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A conversation about death

 

WARNING – This post involves death and talks about my personal experience in detail, so if the subject makes you nervous, perhaps read something else on my blog.

Andrew Denton is someone I have admired for a long time because of his interview style (if you want to watch empathy in action just watch his interviews) but my admiration has gone up tenfold for taking this subject on.  Andrew has gone on a journey to find if there is an answer to how we can have a better death for people who are suffering incurable diseases and conditions where quality of life is no longer an option.   He’s looking for a better way to help those suffering from terminal illness to end their life.  Listen to him through this conversation with Richard Fidler.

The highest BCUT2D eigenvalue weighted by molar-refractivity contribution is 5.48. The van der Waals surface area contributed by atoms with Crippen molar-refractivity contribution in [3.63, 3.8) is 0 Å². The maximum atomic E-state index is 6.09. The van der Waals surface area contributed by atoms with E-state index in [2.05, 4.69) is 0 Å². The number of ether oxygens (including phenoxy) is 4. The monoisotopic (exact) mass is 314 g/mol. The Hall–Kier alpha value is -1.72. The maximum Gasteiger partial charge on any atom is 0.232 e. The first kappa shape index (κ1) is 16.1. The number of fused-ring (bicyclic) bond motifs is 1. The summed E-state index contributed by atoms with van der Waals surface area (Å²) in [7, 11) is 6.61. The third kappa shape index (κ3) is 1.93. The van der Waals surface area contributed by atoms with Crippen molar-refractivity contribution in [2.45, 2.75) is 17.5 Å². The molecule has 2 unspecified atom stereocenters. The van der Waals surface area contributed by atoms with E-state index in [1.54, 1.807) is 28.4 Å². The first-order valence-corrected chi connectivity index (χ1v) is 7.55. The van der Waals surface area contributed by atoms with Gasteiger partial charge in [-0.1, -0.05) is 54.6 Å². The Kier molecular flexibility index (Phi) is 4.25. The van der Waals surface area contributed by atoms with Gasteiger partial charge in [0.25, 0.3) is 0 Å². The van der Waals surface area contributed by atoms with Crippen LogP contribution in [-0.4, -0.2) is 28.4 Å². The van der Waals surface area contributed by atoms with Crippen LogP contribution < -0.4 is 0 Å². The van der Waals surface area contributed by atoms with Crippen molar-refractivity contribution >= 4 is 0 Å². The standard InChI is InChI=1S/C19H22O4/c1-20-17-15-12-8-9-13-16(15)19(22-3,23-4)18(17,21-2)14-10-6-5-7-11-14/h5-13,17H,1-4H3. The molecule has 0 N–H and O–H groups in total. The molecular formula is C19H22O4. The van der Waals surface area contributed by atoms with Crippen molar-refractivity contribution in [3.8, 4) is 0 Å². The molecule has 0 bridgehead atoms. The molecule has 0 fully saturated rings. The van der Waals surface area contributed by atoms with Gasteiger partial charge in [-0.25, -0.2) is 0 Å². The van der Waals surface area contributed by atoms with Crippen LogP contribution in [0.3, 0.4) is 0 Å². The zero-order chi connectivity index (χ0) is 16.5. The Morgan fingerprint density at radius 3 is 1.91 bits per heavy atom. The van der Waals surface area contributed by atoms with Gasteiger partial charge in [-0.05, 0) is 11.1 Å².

My sister was diagnosed in 2009 with breast cancer and by that time, it had spread to her liver and in her hip bone.  Christina was the brainy one of the family… The eldest of 4 daughters… She had 6 languages conquered and could do mathematics to the level of an actuary, so she knew very quickly what the probability of her survival was.  She used that brain to research and scour every science journal and research paper and refused treatments she knew were not of benefit to her, based on probability and the science, knowing she had a death sentence and aimed for quality of life instead.  So she got 5 years more out of life instead of the 6 months they gave her to live when first diagnosed… And they were mostly good years too!  Not full of pain or discomfort or endless chemo or radiation treatments.  She cleaned up her diet, moved to the Gold Coast to bask in the sun and exercised and got happy.  She lived her life by her terms and not her doctors (or her families).  But she always knew the clock was ticking.  She also knew that death could be painful and distressing…  She fixated on that a lot and who could blame her.  She had very robust conversations with her doctors and everyone who would listen about it.